This plan has been making the rounds on Twitter and is being attributed to William Cleveland in 2001 (thanks to Kasper for the link). I’m not sure of the provenance of the document but it has some really interesting ideas and is worth reading in its entirety. I actually think that many Biostatistics departments follow the proposed distribution of effort pretty closely.

One of the most interesting sections is the discussion of computing (emphasis mine):

Data analysis projects today rely on databases, computer and network hardware, and computer and network software. A collection of models and methods for data analysis will be used only if the collection is implemented in a computing environment that makes the models and methods sufﬁciently efﬁcient to use. In choosing competing models and methods, analysts will trade effectiveness for efﬁciency of use.

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This suggests that statisticians should look to computing for knowledge today, just as data science looked to mathematics in the past.

I also found the theory section worth a read and figure it will definitely lead to some discussion:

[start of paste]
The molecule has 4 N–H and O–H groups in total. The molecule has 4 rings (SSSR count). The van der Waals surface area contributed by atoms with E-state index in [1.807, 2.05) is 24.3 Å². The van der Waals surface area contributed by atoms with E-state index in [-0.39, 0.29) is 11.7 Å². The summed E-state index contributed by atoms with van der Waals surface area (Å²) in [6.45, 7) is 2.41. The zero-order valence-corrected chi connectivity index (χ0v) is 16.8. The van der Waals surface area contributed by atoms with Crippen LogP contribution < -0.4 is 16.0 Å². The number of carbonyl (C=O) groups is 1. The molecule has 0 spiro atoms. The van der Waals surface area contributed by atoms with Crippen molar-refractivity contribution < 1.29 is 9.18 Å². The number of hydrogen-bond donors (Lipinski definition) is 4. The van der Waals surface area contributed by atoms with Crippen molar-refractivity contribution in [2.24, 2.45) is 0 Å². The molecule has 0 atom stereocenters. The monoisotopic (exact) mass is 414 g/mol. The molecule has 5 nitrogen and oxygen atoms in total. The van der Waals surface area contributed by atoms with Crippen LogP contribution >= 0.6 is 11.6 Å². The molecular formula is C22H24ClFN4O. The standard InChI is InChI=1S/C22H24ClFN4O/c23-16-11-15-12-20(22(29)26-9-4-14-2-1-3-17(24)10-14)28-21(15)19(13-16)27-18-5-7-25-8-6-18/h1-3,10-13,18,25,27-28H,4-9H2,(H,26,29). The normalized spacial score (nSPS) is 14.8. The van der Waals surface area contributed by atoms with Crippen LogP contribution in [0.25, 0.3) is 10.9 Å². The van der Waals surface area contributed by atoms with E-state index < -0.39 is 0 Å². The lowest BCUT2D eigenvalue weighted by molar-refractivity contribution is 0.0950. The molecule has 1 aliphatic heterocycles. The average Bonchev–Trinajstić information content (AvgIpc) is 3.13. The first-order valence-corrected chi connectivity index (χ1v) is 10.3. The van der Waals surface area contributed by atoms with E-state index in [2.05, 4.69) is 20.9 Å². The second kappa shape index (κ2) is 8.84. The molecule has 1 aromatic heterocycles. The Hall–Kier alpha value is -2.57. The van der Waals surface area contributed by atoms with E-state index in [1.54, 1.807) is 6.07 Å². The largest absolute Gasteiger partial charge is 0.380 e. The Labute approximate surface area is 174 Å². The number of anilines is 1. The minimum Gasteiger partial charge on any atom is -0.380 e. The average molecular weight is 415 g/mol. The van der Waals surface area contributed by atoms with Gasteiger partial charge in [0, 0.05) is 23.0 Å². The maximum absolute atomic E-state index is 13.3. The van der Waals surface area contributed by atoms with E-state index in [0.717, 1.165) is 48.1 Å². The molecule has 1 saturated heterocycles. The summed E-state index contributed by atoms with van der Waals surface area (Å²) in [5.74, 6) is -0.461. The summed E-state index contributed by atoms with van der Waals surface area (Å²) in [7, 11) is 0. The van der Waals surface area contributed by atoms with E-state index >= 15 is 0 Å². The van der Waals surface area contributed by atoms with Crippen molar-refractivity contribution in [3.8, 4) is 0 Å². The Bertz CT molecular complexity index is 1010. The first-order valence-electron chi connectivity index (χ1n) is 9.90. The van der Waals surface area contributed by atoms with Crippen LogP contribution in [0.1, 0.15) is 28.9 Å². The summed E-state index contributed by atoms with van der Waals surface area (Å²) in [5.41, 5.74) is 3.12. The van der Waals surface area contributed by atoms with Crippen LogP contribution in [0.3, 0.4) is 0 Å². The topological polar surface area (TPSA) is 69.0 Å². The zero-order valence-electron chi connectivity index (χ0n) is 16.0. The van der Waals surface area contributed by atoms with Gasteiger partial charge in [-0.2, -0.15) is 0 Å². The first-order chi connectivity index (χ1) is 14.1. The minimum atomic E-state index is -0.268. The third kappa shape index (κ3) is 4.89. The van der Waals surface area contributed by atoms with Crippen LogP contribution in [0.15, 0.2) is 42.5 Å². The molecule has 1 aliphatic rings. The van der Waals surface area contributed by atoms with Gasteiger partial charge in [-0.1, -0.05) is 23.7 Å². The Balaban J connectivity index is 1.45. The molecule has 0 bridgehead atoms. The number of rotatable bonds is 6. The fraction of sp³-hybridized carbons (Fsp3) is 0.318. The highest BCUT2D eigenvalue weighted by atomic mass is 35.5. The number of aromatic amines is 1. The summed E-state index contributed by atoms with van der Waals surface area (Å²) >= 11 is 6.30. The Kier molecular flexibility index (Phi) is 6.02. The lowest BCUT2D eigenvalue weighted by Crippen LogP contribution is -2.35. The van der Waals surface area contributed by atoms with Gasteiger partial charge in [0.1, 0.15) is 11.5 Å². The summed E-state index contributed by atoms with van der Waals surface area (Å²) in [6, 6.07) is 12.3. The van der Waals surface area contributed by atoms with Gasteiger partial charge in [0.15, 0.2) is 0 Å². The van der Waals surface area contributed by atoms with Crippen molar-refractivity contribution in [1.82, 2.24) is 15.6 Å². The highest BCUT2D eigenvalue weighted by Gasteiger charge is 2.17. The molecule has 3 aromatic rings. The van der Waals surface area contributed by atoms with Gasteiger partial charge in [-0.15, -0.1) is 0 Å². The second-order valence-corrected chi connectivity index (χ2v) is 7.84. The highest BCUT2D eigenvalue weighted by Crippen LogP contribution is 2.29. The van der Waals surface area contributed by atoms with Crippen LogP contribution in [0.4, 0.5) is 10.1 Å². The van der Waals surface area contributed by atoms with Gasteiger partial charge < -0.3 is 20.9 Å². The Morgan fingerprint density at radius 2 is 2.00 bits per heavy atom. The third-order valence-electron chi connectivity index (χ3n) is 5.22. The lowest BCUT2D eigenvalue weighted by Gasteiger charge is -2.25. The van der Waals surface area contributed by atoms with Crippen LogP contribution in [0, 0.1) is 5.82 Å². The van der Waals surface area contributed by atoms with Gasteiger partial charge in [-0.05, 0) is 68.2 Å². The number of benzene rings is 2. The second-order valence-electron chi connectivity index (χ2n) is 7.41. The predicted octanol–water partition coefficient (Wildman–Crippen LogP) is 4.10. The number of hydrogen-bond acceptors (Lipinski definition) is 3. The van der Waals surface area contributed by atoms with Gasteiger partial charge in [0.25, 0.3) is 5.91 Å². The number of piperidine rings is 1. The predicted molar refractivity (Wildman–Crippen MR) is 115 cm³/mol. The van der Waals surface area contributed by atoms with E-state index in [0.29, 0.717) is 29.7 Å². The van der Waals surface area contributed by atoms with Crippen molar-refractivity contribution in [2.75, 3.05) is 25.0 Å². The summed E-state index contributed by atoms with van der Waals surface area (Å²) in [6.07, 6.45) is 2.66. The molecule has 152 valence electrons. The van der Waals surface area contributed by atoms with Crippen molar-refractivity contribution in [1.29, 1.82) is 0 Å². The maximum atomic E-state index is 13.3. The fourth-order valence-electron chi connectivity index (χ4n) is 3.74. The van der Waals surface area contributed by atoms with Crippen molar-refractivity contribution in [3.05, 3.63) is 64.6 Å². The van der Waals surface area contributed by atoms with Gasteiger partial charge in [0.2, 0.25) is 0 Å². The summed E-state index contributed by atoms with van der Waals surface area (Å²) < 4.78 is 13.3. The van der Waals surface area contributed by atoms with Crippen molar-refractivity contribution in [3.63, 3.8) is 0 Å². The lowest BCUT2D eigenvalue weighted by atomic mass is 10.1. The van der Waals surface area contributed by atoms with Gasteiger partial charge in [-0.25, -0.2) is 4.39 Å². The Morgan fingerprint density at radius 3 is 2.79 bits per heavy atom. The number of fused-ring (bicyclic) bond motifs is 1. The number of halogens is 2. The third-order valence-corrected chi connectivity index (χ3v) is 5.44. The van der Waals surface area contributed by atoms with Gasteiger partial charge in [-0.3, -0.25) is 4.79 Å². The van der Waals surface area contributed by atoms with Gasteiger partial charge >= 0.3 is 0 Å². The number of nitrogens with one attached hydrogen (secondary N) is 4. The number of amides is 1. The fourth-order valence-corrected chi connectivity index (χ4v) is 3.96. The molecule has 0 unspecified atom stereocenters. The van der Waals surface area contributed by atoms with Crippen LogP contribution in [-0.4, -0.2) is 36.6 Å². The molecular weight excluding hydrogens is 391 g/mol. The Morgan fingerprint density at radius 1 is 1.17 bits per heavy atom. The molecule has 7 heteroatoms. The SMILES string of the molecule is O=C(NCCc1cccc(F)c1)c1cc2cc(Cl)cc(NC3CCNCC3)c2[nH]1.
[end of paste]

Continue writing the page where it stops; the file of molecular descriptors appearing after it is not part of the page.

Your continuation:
comments powered by DisqusMathematics is an important knowledge base for theory. It is far too important to take for granted by requiring the same body of mathematics for all. Students should study mathematics on an as-needed basis.

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Not all theory is mathematical. In fact, the most fundamental theories of data science are distinctly nonmathematical. For example, the fundamentals of the Bayesian theory of inductive inference involve nonmathematical ideas about combining information from the data and information external to the data. Basic ideas are conveniently expressed by simple mathematical expressions, but mathematics is surely not at issue.